What are you reading right now?

Thanks for the link.

I don't 'do' ebooks. Nothing against them but just not for me. However, the picture on that site of the library room is very nice.

I was even thinking of starting a 'Show us your Library' thread similar to the 'Show us your Kitchen' one but knowing my form it will probably crash and burn!

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Compared to a hardback, I find an ebook is a lot lighter when it hits me in the face as I fall asleep at night.
 

Bad Blood: Secrets and Lies in a Silicon Valley Startup by John Carreyrou


This is the story of Elizabeth Holmes. A woman currently in court.

I'm finding the story and the book a cracker.

Elizabeth Holmes was a woman with a hell of an idea and a Steve Jobs fixation. She couldn't deliver on the idea but carried on anyway and duped investors.

She had the idea for a machine that could do multiple blood tests with just a drop of blood. This would revolutionise the planet.

Imagine popping into a pharmacy, or supermarket giving the machine a few drops of blood and it telling you if you were a diabetic, had cancer, syphilis, HIV, hepatitis etc.

The result being sent to you while you were shopping etc. No doctors, labs, clinics, hospitals. Would be carried in a casevac helicopter, used in the Third World etc.

The market was huge and would change the world.

Just one problem.

It didn't work.

The impression is it would be like me having the idea for a space ship that would fit in your garage and then having team meetings on whether it should be like a flying saucer or a rocket ship while not getting the thing actually working.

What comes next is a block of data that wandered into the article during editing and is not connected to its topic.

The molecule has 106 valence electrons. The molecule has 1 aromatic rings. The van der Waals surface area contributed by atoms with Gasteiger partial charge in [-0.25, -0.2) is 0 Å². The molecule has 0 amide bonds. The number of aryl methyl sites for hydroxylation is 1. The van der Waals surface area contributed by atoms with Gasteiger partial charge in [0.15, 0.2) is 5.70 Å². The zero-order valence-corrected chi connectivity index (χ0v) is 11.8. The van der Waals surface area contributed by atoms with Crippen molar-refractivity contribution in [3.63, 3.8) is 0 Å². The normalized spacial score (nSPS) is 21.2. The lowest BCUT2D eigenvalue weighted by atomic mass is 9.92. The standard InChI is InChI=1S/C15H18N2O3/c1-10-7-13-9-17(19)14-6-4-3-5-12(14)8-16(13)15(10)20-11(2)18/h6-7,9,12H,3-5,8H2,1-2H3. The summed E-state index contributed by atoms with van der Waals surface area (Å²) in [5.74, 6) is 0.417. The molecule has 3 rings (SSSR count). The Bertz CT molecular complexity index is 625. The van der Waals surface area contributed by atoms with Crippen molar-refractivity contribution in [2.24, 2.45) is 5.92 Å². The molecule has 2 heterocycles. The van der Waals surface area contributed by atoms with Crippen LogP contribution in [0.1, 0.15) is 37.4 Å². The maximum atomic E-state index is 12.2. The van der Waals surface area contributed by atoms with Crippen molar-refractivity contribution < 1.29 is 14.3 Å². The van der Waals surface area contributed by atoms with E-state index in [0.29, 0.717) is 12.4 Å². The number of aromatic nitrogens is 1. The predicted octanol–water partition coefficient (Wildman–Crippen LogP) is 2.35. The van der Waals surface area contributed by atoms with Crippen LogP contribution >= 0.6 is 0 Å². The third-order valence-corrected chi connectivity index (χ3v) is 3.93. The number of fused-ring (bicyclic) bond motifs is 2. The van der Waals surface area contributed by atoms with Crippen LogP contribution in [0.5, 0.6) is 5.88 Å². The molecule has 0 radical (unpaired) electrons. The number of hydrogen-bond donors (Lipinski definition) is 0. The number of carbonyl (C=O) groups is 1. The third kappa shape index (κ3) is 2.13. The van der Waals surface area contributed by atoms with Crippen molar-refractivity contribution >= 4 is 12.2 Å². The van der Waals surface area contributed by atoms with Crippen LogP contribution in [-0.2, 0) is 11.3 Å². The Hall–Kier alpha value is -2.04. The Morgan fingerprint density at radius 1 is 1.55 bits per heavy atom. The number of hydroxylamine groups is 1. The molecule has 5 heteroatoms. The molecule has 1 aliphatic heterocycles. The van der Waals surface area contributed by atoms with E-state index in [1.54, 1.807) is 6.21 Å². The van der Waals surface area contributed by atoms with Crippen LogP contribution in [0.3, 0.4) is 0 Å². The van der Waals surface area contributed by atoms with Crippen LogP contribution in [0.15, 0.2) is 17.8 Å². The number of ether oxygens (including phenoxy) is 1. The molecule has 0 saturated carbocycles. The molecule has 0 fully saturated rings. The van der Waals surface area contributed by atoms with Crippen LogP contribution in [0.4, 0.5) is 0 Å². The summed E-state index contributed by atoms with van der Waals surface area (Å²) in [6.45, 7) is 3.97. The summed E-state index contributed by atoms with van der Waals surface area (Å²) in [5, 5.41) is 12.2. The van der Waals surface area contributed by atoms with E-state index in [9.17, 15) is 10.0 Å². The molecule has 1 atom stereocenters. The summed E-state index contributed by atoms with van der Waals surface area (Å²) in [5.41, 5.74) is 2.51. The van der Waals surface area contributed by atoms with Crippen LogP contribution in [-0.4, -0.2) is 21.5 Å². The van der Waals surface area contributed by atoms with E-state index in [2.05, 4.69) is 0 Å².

But this didn't stop Elizabeth. If it doesn't work, fake it for the investors and sue anyone who talks while dressing like Steve Jobs and speaking in a low voice while staring and not blinking.

Once the story did get out that it didn't work then the multi-billion pound valuation of her company crashed to zero.

She is now potentially looking at decades inside. Her case was delayed by covid and getting pregnant.


 
There is the additional risk of electrocution if you fall asleep in the bath though. I take it you like living life dangerously.
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The author of this compelling memoir proved himself one of the most successful small ship commanders during the Norwegian campaign in 1940, and then served at sea continuously throughout the rest of the War.In Norway, as second-in-command of a Black Swan sloop, he experienced the suspense and nervous strain of operating in the narrow waters of a twisting fjord under heavy air attack, but his humour was never far away. 'I don't want to appear fussy, but are we going to be greeted by cheers and kisses from Norwegian blondes, or a hail of gunfire from invisible Huns?' he remarked to his officers on approaching the small town of Andalsnes. His next task - in command first of a corvette and then a destroyer - was escorting East Coast convoys, and his experiences reflect the danger of this work against the menaces of E-boats, enemy aircraft and mines. He then took part in the landings at Anzio and the Normandy landings in 1944; finally, he rescued internees from the Japanese prison camp on Stanley, Hong Kong. His career was much helped by his highly developed sixth sense for danger, the deep affection of his crews and his affinity with cats which he believed brought him luck. This record of varied and almost incessant action ranks among the most thrilling personal stories of the war at sea.
Excellent.